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For a humourous look at grammar and some of the stickier grammatical situations, check out Grammar Girl. There is a site called Quick and Dirty Tips, and there is also a series of podcasts available. A book on the same topic has just been published. For those of you who are on Facebook, you might like to become a fan of Grammar Girl.
If English is not your first language, then English idioms are probably difficult for you. The BBC has a site that provides interesting and crazy videos to explain a variety of idioms.
Clause: A clause is a group of words containing a subject and a verb. Independent clause: A clause that can be used alone as a sentence and that does not need any other grammatical construction: e.g. He hit the ball over the fence. Dependent clause: A clause that cannot form a separate sentence; there must be an independent clause for it to modify: e.g. When Peter played baseball, he hit the ball over the fence. Phrase: A group of words used together to express an idea but without a subject and a verb: e.g. In the game yesterday, he hit the ball over the fence.
1. When using an introductory phrase, remember to set it off with a comma. 2. If you have an introductory dependent clause, set it off with a comma. 3. Two independent clauses can be more difficult; use a semicolon to separate them if there is no coordinating conjunction, but use a comma if there is a one.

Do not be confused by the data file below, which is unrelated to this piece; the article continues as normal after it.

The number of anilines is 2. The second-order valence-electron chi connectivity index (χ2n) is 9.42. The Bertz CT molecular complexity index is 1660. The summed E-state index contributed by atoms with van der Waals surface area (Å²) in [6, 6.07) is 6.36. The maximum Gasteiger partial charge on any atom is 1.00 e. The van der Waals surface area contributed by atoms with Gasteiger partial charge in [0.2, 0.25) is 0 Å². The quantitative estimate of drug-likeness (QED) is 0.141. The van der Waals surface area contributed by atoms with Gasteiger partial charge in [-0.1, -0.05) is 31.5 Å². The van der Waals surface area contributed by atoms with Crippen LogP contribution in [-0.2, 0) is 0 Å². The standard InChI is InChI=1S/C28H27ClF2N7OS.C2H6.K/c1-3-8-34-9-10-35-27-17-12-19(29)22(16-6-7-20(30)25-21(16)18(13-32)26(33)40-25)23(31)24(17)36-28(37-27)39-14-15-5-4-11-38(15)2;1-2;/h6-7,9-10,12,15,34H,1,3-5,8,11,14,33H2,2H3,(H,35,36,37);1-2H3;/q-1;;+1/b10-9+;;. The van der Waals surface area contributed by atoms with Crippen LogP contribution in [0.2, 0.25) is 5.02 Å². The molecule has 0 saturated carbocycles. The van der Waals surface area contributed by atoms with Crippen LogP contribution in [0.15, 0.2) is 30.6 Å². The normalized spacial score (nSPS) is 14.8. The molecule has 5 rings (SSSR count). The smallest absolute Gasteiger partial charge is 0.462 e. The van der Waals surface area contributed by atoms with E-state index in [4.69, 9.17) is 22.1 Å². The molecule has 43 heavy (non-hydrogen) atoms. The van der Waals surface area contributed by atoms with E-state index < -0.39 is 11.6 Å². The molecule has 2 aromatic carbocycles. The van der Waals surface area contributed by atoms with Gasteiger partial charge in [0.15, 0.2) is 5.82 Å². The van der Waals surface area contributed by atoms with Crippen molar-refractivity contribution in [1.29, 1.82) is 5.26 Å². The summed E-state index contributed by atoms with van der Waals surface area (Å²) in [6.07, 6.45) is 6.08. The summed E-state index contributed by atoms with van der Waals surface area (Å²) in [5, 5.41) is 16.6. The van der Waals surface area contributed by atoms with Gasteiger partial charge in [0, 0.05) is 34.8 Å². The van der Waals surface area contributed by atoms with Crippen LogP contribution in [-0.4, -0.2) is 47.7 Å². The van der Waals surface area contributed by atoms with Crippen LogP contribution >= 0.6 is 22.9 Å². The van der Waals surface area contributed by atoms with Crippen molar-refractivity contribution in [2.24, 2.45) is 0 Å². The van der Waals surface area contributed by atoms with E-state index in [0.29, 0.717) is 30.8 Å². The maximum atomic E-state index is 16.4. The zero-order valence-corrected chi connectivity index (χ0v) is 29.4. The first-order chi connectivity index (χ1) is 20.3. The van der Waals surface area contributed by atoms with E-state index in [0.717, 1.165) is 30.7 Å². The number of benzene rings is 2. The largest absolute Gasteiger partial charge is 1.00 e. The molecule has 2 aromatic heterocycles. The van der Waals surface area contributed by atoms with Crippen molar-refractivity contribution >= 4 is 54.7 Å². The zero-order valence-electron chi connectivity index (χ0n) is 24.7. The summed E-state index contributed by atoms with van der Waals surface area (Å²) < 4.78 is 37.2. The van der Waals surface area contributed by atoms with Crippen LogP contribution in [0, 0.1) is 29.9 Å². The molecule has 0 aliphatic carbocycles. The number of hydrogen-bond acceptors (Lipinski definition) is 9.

Coordinating Conjunctions (FANBOYS) For And Nor But Or Yet So
Subordinating Conjunctions (WISH ABOUT) Who, what, where, when, why, which, whether, while If Since, so that How
As, after, although Before, because Once Unless, until Than, that, though
Have you ever heard of the interrobang? It’s a symbol that is cross between a question mark and an exclamation mark. Check some background information about it, and listen to a CBC podcast that includes a discussion of this interesting punctuation mark. However, there is a word of warning--don’t use it in formal academic writing.